Device hardware and functionality are at their best with apps, unlocking the full marketing potential
When you’re thinking about where to best invest your resources when it comes to mobile, it’s helpful to think through the fundamental differences between mobile web and mobile apps, specifically how they differ in terms of leveraging device hardware to make the experience rich and functional. In our recent report on the differences between mobile web and mobile apps, we explore how native apps capitalize on device features that are exclusive to mobile operating systems (like iOS and Android). While platform hardware and features are of course always evolving, here are three winners that we think mobile developers and marketers should always consider when strategizing on how to best engage consumers.
GPS and other sensors
With GPS, an app or a web site can ingest a user’s location and then use that data to provide relevant content — typically information about where the user is or goods, services, or promotions that they might be interested in. An app’s GPS access runs in the background, for example, not just when the app is open, meaning that businesses can contact users when they walk by a store, and it can be linked to a variety of other environmental sensors (e.g. temperature, light, acceleration, and even air pressure and humidity) to further enrich location data. Moreover, within an app, location data can connect to device hardware and OS features that actually make sense of it.
TripAdvisor’s travel timeline offers a great example of how to leverage GPS functionality within an app in a way that serves the user and connects to OS features. It automatically records locations the user has visited and then sorts photos taken at each location, which then load in the smartphone photo gallery.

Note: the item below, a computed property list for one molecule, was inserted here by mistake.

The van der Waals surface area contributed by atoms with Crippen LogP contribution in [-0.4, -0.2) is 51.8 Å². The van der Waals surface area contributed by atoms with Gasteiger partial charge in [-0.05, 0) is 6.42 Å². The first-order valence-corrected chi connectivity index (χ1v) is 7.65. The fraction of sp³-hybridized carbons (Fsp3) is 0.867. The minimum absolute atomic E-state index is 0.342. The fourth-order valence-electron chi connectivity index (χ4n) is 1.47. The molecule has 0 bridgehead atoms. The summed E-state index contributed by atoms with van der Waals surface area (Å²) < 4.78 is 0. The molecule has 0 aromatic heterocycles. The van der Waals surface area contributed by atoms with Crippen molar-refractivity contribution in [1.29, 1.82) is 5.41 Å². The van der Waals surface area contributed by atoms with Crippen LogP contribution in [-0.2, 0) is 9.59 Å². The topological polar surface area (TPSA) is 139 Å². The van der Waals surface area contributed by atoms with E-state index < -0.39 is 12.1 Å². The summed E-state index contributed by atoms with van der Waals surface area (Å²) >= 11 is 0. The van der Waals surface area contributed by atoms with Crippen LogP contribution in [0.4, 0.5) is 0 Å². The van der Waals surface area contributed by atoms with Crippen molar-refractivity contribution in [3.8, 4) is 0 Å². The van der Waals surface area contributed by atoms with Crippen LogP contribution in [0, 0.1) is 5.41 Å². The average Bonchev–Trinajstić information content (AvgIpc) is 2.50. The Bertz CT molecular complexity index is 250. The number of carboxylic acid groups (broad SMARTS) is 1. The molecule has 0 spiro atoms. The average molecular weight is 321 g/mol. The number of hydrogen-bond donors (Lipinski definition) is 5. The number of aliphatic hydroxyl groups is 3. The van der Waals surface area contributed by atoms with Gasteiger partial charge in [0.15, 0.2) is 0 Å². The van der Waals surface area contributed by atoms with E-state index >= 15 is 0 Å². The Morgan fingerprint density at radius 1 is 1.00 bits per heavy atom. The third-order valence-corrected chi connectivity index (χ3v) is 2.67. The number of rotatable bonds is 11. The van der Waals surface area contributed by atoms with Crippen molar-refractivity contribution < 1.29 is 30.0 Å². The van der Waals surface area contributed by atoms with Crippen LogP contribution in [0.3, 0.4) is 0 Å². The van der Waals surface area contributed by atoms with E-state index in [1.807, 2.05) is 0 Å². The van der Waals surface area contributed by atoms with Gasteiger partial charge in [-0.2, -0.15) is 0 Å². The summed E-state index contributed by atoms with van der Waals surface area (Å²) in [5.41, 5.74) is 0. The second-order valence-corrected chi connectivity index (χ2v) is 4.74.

Just as GPS has become integral to many top apps, so has the camera — and not just for quickly taking and posting photos, as you can with Facebook, or taking a shot of a barcode to order a prescription refill, as you can with the Walgreens app. Snapchat, Instagram and Pokémon GO all played huge roles in making augmented reality (AR) mainstream, and now the time is ripe for companies to integrate camera hardware and AR into their apps in ways that serve their customers. For example in the UK, the fashion and beauty store ASOS recently introduced a visual search tool to its app so users can search for products based on new or pre-existing images. It’s worth noting that both Apple and Google now offer official platforms for developing AR apps so that developers and marketers can easily adopt the technology.
When it comes to what’s possible when the camera function is woven into an app, some markets have more readily adopted particular features, as in APAC, where users can scan QR codes to add contacts in dominant messaging platforms (WeChat & LINE) or to make payments in apps like AliPay. In the US, there are some companies that use similar technology in their apps, like Home Depot, which lets the user access all sorts of information (reviews and how-to videos) when they scan a code. As of now, none of this is standard with the mobile web.
Technically all sorts of biometric authentication is possible now, including identifying people based on their ear, gate, heartbeat, or vascular patterns in their eyes. But for now, and in mobile, fingerprint scanning is the dominant form of identification that cleverly bypasses the tedium of entering passwords. Many fintech apps have embraced fingerprint scanning in their apps now that it’s possible, and built-in fingerprint scanners will likely be nearly ubiquitous on smartphones by 2020. As of now, only mobile apps running on the latest operating systems have access to fingerprint authentication, while on the mobile web, it’s only possible on a handful of browsers, such as Samsung Internet Browser and third party tools such as LastPass — and even in those cases the user has to activate the feature.
When you’re planning your company’s marketing strategy, one of the most important things to consider is how to allocate resources to your mobile web presence and/or building an app. By no means should you neglect mobile web, largely because if a user is searching on a browser, they’re more likely to come across your site rather than your app, and you want to be prepared for that. But you need to be fully aware of the many advantages of apps, including that with an app, you can far better take advantage of device features and support from platform holders. Plus, you’re far more likely to generate buzz about your app if you integrate GPS, the camera, or device authentication in an innovative fashion.
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